Picture this: It is Summer 2013 and we are strolling along the boardwalk with Angel during a trip to Coney Island. Soon Angel spots two of his favorite things: sand and a playground. “Slide? Slide?” he asked. We could not deprive him, so I took him out to the playground to play. Shortly after, two little boys joined us. One looked like he was seven and the other one looked like he was 10. As autism parents, we have had many adventures with Angel on the playground. Here is what happened this time around.
The seven-year old came up to Angel and asked, “You wanna play?”
Angel continued going up and down the slide.
A few seconds passed and the boy asked again, “You wanna play?”
“Eeeeeeeeeeeeeeeeeee!” Angel yelled.
The boy had a perplexed look on his face.
“What’s wrong with him? Does he speak English?” he asked me.
My body went cold. “Yes, he speaks English but he did not understand what you asked him.
“What game do you want to play?” I asked.
“Scooby Doo and we need a third person,” the boy answered.
Then he turned to Angel again and asked, “Wanna play?”
Angel ran by him and zoomed down the slide.
The boy went over to his friend and said, “He doesn’t want to play.”
His friend replied, “This is gonna be the most boring trip ever.”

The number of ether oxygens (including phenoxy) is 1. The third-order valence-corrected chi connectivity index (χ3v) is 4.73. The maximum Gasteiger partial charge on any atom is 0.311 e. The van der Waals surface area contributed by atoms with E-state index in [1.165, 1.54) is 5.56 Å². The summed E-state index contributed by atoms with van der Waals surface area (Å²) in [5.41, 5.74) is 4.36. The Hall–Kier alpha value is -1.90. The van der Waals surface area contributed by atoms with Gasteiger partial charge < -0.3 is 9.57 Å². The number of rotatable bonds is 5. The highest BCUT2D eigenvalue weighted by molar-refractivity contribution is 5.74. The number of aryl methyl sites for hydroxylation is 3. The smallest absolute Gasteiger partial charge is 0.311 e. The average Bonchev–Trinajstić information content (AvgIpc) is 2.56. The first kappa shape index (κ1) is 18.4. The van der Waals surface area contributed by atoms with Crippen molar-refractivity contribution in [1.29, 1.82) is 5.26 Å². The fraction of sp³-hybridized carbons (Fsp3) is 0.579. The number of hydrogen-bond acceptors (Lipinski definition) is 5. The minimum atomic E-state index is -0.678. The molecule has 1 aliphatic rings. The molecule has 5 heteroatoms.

The whole time Angel was smiling and enjoying his time on the slide. He was in his own world.
Honestly, I just wanted this kid to go away. However, he was relentless. He came back—again.
“You wanna play?” he asked Angel.
Angel yelled, “Eeeeeeeeeeeeeeeeeeeeeee.”
The boy turned to me and asked, “Is he deaf?”
“No, he is not deaf. He can hear you,” I said.
It was not my proudest moment as an adult but I was annoyed and it came across in my voice. Before I could say anything else, the boy went over to his friend and repeated that Angel did not want to play with them.
Then I said to him, “It is not that he does not want to play with you.
He does not understand what you are asking him. He has autism.
Do you know what autism is?”
“No,” he replied.
I began to wonder how to explain autism to a seven-year old.
This is what I said: “Autism means that his brain is wired differently from yours. He wants to play with you but he doesn’t know how.”
The whole time I am thinking that my explanation sucked. What if this kid does not understand the concept of a brain being wired differently? How do I explain the social and communication deficits that are associated with autism to a child this young?
The boy looked at me confused and turned to Angel and asked again, “Wanna play?”
Angel ran past him once more and went down the slide. Dejected the kid finally gave up and he and his friend went back to join their family on the boardwalk.
This whole exchange took me on an emotional rollercoaster. It also brought tears to my eyes. Yes my child has autism but he is not defective. Some may say I am in denial but I know very well what autism means for Angel. When I look at him, I see a loving child who wants to play and be social. He just does not know how to fit into the neat little box that others want him to put in. I take comfort in knowing that Angel had a good time that day and he was happy.
In the end, that is all that really matters.